Originally appeared in the CAS Weekly NewsBlast. Written by Attorney Thomas B. Mooney.
Dear Legal Mailbag:
I don’t always exercise the best judgment when writing emails, and I have a lamentable tendency to respond in haste and repent at leisure. However, I think that I have come up with a great way to avoid embarrassment. Most of my administrative colleagues use the district email server to conduct their official business, but after searching through the employee handbook and even the acceptable use policy, I don’t see anything that requires that I do so.
Given the apparent luxury of choice here, I have decided to use my personal email when I am involved in something contentious, such as preparing for a special education hearing or chatting with colleagues on how best to “support” a teacher who is doomed to fail. I figure that personal email gives me a little more flexibility to clean up after myself if ever an FOIA request is made for my emails. If I am using my personal email, I can decide whether and what responsive emails I have, right? In fact, can’t I just take the position that my personal email means just that – it is personal and not subject to review by nosy parents and others?
Dear Mr. Legerdemain, if I may call you that:
It is hard to know where to start in explaining the fallacy of your ill-conceived strategy to avoid your obligations under the Freedom of Information Act. The FOIA defines a “public record” broadly as “any recorded data or information relating to the conduct of the public’s business prepared, owned, used, received or retained by a public agency, . . . whether such data or information be handwritten, typed, tape-recorded, printed, photostated, photographed or recorded by any other method.” Whenever you write an email that relates to your professional responsibilities as a school administrator, you are creating a public record that is subject to disclosure unless expressly exempt from disclosure under the FOIA (such as student information, medical information or attorney-client communications). Moreover, there are any number of FOIC decisions that direct disclosure of records created, received or maintained by a public official on a personal computer.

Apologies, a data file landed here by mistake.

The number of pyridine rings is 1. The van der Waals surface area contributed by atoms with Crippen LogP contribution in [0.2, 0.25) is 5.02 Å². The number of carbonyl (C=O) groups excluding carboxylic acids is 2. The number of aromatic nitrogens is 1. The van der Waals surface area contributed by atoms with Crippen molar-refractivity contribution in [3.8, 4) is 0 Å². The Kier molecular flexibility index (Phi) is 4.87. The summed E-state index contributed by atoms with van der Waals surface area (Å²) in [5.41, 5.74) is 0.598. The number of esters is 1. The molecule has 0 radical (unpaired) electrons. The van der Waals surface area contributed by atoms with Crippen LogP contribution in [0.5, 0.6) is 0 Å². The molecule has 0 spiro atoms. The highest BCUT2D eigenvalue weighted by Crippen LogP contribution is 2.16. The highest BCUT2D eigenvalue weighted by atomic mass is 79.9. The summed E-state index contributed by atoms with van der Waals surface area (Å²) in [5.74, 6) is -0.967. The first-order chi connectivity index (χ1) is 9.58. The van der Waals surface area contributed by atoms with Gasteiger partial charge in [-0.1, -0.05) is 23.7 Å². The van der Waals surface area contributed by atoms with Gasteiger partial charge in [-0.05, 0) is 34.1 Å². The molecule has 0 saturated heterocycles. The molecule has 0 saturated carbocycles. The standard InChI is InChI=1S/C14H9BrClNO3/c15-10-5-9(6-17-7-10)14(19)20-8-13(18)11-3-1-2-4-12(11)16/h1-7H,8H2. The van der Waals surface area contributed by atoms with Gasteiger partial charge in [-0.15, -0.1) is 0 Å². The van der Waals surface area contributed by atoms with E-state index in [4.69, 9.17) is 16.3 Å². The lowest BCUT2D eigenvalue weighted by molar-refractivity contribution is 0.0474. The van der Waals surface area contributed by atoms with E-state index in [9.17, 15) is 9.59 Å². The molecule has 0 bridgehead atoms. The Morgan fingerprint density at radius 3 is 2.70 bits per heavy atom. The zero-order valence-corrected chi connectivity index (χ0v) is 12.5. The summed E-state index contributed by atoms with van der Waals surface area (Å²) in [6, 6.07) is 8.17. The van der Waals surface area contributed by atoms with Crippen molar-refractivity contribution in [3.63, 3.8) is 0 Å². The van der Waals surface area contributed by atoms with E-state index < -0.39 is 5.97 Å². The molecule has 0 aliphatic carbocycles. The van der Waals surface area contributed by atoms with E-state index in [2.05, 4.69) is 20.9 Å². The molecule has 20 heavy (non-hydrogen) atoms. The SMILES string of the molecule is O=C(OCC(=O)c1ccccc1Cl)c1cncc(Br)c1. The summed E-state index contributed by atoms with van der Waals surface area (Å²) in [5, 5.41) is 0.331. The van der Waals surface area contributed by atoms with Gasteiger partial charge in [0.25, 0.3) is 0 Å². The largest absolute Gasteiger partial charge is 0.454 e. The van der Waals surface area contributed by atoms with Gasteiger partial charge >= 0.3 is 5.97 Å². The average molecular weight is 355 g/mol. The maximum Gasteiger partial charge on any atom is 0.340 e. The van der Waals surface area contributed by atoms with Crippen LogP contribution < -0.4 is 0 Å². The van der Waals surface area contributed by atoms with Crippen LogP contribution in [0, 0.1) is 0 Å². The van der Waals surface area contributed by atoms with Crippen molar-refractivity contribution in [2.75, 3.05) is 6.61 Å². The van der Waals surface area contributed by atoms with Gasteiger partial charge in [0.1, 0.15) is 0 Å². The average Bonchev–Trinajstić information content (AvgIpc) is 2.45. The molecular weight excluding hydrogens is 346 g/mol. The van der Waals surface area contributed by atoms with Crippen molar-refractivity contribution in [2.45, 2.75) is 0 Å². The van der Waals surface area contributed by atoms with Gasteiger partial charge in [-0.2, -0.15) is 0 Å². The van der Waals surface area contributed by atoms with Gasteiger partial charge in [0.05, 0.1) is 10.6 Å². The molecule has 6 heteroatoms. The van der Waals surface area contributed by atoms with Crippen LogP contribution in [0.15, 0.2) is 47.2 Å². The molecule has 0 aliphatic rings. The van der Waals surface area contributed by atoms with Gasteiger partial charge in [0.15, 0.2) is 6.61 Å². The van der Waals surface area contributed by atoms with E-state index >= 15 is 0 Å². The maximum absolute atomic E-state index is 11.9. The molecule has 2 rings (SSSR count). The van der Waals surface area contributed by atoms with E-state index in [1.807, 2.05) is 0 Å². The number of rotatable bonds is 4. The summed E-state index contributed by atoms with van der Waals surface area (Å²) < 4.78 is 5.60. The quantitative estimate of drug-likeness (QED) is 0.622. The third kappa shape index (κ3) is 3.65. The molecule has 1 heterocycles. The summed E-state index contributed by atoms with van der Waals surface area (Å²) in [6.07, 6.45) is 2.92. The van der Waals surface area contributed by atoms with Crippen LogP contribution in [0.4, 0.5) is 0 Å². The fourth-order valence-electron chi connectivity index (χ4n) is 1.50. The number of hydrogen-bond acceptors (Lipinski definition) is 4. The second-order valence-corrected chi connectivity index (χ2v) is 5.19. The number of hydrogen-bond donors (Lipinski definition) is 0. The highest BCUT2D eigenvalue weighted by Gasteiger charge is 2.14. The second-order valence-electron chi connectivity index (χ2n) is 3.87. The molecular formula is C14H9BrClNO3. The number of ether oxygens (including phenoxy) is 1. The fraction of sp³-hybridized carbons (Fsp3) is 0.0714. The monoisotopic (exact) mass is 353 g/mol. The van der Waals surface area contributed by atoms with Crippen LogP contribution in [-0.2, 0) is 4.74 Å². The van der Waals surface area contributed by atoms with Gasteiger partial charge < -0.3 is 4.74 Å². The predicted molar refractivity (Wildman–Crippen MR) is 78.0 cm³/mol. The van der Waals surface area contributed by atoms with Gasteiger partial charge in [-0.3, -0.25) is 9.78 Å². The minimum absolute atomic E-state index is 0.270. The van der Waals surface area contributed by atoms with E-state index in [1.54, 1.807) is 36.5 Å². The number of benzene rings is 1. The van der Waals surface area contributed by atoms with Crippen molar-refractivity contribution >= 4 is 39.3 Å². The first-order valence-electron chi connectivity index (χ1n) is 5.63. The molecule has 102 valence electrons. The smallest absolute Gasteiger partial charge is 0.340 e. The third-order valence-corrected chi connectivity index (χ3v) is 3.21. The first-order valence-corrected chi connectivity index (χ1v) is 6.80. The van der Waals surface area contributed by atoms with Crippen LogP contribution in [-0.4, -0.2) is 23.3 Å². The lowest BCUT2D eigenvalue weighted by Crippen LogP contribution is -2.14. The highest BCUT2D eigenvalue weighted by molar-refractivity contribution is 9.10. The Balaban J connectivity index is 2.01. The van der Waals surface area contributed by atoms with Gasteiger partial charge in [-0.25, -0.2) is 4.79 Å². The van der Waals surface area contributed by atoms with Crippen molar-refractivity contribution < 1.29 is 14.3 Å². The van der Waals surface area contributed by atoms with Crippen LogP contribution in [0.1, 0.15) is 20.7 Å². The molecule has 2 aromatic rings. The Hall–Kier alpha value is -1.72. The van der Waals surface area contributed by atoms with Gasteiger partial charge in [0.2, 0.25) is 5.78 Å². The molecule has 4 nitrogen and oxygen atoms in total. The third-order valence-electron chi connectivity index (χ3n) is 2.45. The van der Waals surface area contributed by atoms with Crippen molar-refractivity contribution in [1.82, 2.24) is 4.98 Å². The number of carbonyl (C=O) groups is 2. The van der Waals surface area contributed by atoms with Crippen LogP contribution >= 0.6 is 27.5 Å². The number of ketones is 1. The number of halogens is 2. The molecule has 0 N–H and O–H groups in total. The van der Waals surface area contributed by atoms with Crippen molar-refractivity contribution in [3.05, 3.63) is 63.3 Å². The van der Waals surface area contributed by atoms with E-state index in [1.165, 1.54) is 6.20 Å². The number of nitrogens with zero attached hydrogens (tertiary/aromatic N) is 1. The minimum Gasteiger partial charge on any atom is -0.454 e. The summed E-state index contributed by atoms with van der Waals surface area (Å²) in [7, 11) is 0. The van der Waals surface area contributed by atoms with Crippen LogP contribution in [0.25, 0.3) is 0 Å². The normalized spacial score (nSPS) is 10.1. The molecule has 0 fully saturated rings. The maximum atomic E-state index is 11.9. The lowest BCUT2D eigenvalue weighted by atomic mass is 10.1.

The “flexibility” to which you refer sounds fishy to me. A record is a record, and if you determine after the fact that the record is embarrassing or worse, you do not have the right to delete or amend the record. Indeed, Conn. Gen. Stat. Section 1-240 provides that “Any person who wilfully, knowingly and with intent to do so, destroys, mutilates or otherwise disposes of any public record without the approval required [by law], or who alters any public record, shall be guilty of a class A misdemeanor and each such occurrence shall constitute a separate offense.”
Finally, you must also keep in mind that public officials have a duty (1) to retain public records for the periods established by law and (2) to provide prompt public access to those records. The Public Records Administrator has ruled that email is subject to the record retention period applicable to functional equivalents. For example, if an email serves the function of routine correspondence, that email must be retained for the period applicable to routine correspondence, which is two years. Record retention is not an issue on the school district server, but can be a problem for you with your personal emails. Moreover, if a parent or other member of the public wants to see your emails related to your public responsibilities, you must promptly provide access to all non-exempt emails, and sorting out personal emails from emails related to your public responsibilities can be very time-consuming. In short, there are no good reasons to conduct your professional business on your personal email, but rather only bad reasons that will cause you trouble.
Please submit your questions to: email@example.com.